Scenes in the Federal Congress.
the negro question.
A late number of the Baltimore sun furnishes the proceedings of the Northern Congress on the 14th of March, some portion of which we copy:
On motion of Mr. Trumbull
, the joint resolution from the House
for affording aid to States undertaking emancipation, was taken up
, of Del, took the floor Rethought
this the most extraordinary resolution ever introduced into the American Congress--extraordinary in its character, and especially in its origin.
It was not only extraordinary, but he doubted its patriotism.
It was a contradiction of the avowed purpose of the party in power — a party which, He thanked God, he had never belonged to, and it was certain that he never would.
That party, however, had declared here that it had no intention to interfere with the rights of the States of any section.
Yet here was a measure of unmistakable interference, in violation of that pledge — proposing action in regard to a domestic institution of the slave States.
Have they asked your aid?
No. Then your proffer is indelicate, to say the least.
He related that during the late s of the Legislature of Delaware
a printed bill had found its way to that-body, proposing the issue of $300,000 of bonds for emancipation in Delaware
The measure was there scouted.
This bill, he had learned, had its origin in Washington
He thought it at well that Congress should wait to hear from the people of the slave States on this subject, before inaugurating measures — and coming as they do in this volunteer way, he could but regard them as part of the scheme for keeping alive the general and slavery agitation, and extend it into the border States.
This fall, in the election in Delaware
, the list is sought to be made of emancipation, on the pretence that the General Government
generously orders pecuniary aid. Thus the question of the abolition of slavery was to be intensified in the border slave States.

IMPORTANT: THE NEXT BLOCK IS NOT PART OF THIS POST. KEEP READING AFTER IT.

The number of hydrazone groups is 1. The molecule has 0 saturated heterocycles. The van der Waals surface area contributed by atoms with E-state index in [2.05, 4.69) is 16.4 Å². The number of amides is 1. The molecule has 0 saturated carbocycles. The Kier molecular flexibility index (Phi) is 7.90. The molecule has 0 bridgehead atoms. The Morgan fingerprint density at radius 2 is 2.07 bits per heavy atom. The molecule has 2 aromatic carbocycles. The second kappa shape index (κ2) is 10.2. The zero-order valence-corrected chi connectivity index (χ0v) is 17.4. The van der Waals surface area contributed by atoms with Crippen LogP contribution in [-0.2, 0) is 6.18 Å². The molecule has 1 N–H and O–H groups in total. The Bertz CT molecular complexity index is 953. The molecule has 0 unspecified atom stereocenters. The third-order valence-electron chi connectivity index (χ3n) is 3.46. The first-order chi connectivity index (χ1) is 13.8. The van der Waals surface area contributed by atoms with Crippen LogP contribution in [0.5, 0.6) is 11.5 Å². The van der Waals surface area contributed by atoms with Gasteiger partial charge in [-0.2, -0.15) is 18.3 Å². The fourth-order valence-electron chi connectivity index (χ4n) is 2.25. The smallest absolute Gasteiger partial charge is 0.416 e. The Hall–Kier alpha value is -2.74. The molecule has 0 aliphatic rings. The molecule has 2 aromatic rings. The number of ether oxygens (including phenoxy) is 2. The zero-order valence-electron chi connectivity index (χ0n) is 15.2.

was to be given this inducement.
Was not this an interference, not by direct but by indirect means ? On this idea, supposing the proposition to be sincere, the country would pleasant the spectacles of going into the whole sale negro business.
The proposition had been rejected once in his State.
He could force it directly to Federal authority, and yet here it was made to them a second time.
He now in the name of his people again rejected it. When the people of Delaware
desired to lacerate the balance of the few slave they have, they will do it in their own way, in their own time, and at their own They would ask no aid of the General Government
With this proposition fairly before the people of Delaware
as the Republican
policy, the loyal men of that State--supposing they will be allowed the opportunity of a fair election — will sweep it on rely out of their borders.
The loyal men, he repeated, would do this; the Constitution
loving men — for those only who support and uphold the Constitution
as it is are loyal Those who attack it in such measures violative of its provisions as this, are not loyal.
S. cited the language of the resolution — that the United States
"ought" to compensate, &c.--as indefinite and not binding, and as allowing that the whole thing was intended as a delusion, and that the indemnity would never actually be made.
If it was honestly latened, why should not the resolution declare, in express terms, that compensation will or shall be made ? He had no idea that it ever could be. The purpose was general emancipation.
With the immense burden of debt which this was will pile up, the people of the free States will never candent to the large additional imposition for this scheme of emancipation.
He didn't believe that those who proposed it expected that they would.
As to the power of Congress to appropriate money in such a case the Judiciary Committee, who recommended the passage of the resolution, and who are supposed to be learned in the law, had not enlightened them regard to it, and no man of national reputation in the country had ever declared that Congress had such powers.